One of my favorite Saturday Night Live skits from the 70’s is “The Land Shark”. The shark tried to trick people into opening their door so he could gobble them up. The land shark would pretend to deliver flowers or candygram. Or make the unsuspecting victim believe he was a gentle dolphin. In the end, everyone opened their doors and met the same fate. They all fell for it. And as funny as it sounds, it’s not too different than what happens today, online.
I often hear stories of people seeing warning messages on their computer. These messages inform the user to call a phone number to help resolve the problem. And to resolve it, users need to provide a credit card number to this unknown person. These people are trusting what their computer tells them. But like the land shark, it isn’t always what it seems.
It’s normal for your computer to provide you with ongoing information. You may see messages like “this operation could not be executed“, or “this app needs to quit.” But digital land sharks are crafty. They, too, put up webpage pictures that look like one of your computer’s pop up messages to trick you.
They’re good, so don’t feel bad if you think they’re real. They aren’t making your computer show you an actual error message. Instead, they’ve made a photo that looks like an error message, in the hopes you respond. These are not legitimate errors. This is the digital land shark pretending to be delivering flowers, when he’s actually trying to break in.
Remember in spy films when the hero puts a photo of a hallway in front of the security camera monitoring it? Same principle, but on a digital scale. They want access to your computer, so they can find information like your credit card number. And before you know it, unknown charges start occurring.
So what can you do if a message appears, warning you of a virus—or that something is wrong? Use ‘Bobby’s Third Rule of Tech-Support’ and seek a higher power. If you’re unsure of something that’s going on with your computer, consult with a known expert. A person who you can verify as legitimate and who knows more than you about computers. Get that second opinion before calling any numbers on the screen. And definitely before giving your credit card number or access to your computer.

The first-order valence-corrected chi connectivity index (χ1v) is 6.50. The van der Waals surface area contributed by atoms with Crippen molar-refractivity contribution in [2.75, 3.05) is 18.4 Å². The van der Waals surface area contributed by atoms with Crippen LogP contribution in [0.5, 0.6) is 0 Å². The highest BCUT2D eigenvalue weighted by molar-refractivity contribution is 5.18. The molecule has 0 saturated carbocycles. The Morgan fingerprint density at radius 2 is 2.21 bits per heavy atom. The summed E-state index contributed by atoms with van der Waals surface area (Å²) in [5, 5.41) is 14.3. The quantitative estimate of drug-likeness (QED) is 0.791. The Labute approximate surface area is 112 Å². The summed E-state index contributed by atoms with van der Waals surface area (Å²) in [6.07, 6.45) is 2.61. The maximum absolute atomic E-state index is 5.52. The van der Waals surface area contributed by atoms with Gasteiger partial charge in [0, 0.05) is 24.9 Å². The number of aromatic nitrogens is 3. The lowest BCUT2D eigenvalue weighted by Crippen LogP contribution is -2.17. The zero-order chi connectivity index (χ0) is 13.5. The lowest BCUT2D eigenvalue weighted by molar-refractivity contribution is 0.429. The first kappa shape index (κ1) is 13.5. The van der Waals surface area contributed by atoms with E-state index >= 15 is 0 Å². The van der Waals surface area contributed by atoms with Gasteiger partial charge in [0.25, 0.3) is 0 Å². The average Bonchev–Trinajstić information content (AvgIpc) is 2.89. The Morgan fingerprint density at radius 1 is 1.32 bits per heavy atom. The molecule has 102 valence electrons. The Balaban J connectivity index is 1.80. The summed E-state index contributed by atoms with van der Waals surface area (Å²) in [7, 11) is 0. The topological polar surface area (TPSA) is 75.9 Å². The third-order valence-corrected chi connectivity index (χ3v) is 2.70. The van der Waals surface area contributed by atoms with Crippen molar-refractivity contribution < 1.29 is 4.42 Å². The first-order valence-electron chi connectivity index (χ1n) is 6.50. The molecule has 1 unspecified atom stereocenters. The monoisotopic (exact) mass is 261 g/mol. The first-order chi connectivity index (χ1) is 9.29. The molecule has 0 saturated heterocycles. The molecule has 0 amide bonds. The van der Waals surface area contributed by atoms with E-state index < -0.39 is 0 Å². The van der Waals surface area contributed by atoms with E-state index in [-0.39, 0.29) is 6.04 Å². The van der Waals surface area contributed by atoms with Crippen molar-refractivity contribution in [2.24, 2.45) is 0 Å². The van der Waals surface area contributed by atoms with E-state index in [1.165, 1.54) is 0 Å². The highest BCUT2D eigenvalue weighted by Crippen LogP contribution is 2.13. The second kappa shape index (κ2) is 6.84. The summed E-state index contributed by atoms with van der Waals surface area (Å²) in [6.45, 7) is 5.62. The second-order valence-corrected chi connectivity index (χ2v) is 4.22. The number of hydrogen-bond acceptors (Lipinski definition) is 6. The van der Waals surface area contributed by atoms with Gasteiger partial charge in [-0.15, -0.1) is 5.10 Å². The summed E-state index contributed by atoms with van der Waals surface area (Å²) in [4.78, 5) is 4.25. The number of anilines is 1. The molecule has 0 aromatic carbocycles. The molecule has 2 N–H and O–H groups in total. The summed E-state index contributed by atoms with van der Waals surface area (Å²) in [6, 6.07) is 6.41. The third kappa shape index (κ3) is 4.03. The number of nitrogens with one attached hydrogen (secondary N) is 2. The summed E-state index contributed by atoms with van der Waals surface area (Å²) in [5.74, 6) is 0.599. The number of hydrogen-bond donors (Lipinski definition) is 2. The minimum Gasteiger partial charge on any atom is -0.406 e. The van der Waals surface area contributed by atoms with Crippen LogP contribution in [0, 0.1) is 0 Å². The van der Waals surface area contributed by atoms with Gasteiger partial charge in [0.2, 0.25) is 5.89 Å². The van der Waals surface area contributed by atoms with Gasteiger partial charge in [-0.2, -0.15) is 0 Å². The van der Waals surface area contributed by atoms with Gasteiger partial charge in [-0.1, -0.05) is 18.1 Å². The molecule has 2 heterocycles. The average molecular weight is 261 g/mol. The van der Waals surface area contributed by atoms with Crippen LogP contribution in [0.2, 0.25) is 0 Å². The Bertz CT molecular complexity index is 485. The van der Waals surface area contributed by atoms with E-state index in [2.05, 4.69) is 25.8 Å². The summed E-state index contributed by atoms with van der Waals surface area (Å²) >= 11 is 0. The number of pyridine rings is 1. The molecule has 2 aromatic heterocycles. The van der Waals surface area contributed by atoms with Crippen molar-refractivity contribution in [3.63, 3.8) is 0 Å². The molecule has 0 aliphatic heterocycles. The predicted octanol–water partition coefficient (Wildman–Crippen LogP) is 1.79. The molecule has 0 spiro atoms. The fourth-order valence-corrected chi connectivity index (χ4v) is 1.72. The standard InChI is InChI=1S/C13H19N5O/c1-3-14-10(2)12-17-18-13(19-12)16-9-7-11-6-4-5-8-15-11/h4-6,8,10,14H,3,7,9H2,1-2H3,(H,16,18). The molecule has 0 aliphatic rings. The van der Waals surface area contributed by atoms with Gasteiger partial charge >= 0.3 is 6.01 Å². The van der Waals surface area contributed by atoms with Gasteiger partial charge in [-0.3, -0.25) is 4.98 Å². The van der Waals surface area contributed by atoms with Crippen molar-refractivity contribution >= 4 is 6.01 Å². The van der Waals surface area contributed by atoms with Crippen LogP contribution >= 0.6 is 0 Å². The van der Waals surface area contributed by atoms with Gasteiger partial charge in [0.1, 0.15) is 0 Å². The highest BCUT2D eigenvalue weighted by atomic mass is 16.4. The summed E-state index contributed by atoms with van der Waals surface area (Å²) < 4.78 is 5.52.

I’m the computer guru (or “tech support”) for my family—as well as a close group of friends. I don’t always have all the answers, so I have a series of trusted sources that I reach out to when I get stuck. If you don’t have a friend to turn to about this, then use reputable resources (not that guy on Craigslist). For example: for Mac owners, use the Genius Bar at Apple Retail stores, or AppleCare phone support. For PCs, call Microsoft or the PC manufacturer, like Dell, ASUS, etc.
And for further peace of mind, try downloading a known security app for your computer. Mac owners aren’t prone to viruses like PC owners—but malware does exist. For that, try Malware Bytes. It removes Adware, Malware, and Trojans, and it’s free! PC owners need a bit more protection. Luckily, you have lots of options. But Kaspersky, Bitdefender, and Symantec Norton are a few that rank as the best option.
Now that you’re protected, you’re free to enjoy your computer even more.